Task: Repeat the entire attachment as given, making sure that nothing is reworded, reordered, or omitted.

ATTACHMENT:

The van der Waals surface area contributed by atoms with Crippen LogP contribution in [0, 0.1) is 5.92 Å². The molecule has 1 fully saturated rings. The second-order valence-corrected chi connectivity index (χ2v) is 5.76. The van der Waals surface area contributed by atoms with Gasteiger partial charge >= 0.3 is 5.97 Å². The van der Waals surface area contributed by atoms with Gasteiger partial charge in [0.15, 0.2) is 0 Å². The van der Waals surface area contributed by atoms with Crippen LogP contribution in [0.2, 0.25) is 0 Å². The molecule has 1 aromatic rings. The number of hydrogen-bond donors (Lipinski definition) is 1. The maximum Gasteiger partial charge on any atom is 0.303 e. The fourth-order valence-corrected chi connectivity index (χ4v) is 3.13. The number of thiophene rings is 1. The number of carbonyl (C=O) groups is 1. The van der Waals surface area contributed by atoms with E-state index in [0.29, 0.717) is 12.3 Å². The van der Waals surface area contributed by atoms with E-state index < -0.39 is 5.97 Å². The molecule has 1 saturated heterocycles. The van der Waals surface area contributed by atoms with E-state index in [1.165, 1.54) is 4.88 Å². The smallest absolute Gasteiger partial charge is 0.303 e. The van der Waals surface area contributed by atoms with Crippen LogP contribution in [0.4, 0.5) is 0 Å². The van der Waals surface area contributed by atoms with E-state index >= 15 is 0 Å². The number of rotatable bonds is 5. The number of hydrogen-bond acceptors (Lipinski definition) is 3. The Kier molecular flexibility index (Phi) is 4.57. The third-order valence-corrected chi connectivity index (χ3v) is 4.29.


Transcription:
The van der Waals surface area contributed by atoms with Crippen LogP contribution in [0, 0.1) is 5.92 Å². The molecule has 1 fully saturated rings. The second-order valence-corrected chi connectivity index (χ2v) is 5.76. The van der Waals surface area contributed by atoms with Gasteiger partial charge >= 0.3 is 5.97 Å². The van der Waals surface area contributed by atoms with Gasteiger partial charge in [0.15, 0.2) is 0 Å². The van der Waals surface area contributed by atoms with Crippen LogP contribution in [0.2, 0.25) is 0 Å². The molecule has 1 aromatic rings. The number of hydrogen-bond donors (Lipinski definition) is 1. The maximum Gasteiger partial charge on any atom is 0.303 e. The fourth-order valence-corrected chi connectivity index (χ4v) is 3.13. The number of thiophene rings is 1. The number of carbonyl (C=O) groups is 1. The van der Waals surface area contributed by atoms with E-state index in [0.29, 0.717) is 12.3 Å². The van der Waals surface area contributed by atoms with E-state index < -0.39 is 5.97 Å². The molecule has 1 saturated heterocycles. The van der Waals surface area contributed by atoms with E-state index in [1.165, 1.54) is 4.88 Å². The smallest absolute Gasteiger partial charge is 0.303 e. The van der Waals surface area contributed by atoms with Crippen LogP contribution in [0.4, 0.5) is 0 Å². The van der Waals surface area contributed by atoms with E-state index >= 15 is 0 Å². The number of rotatable bonds is 5. The number of hydrogen-bond acceptors (Lipinski definition) is 3. The Kier molecular flexibility index (Phi) is 4.57. The third-order valence-corrected chi connectivity index (χ3v) is 4.29.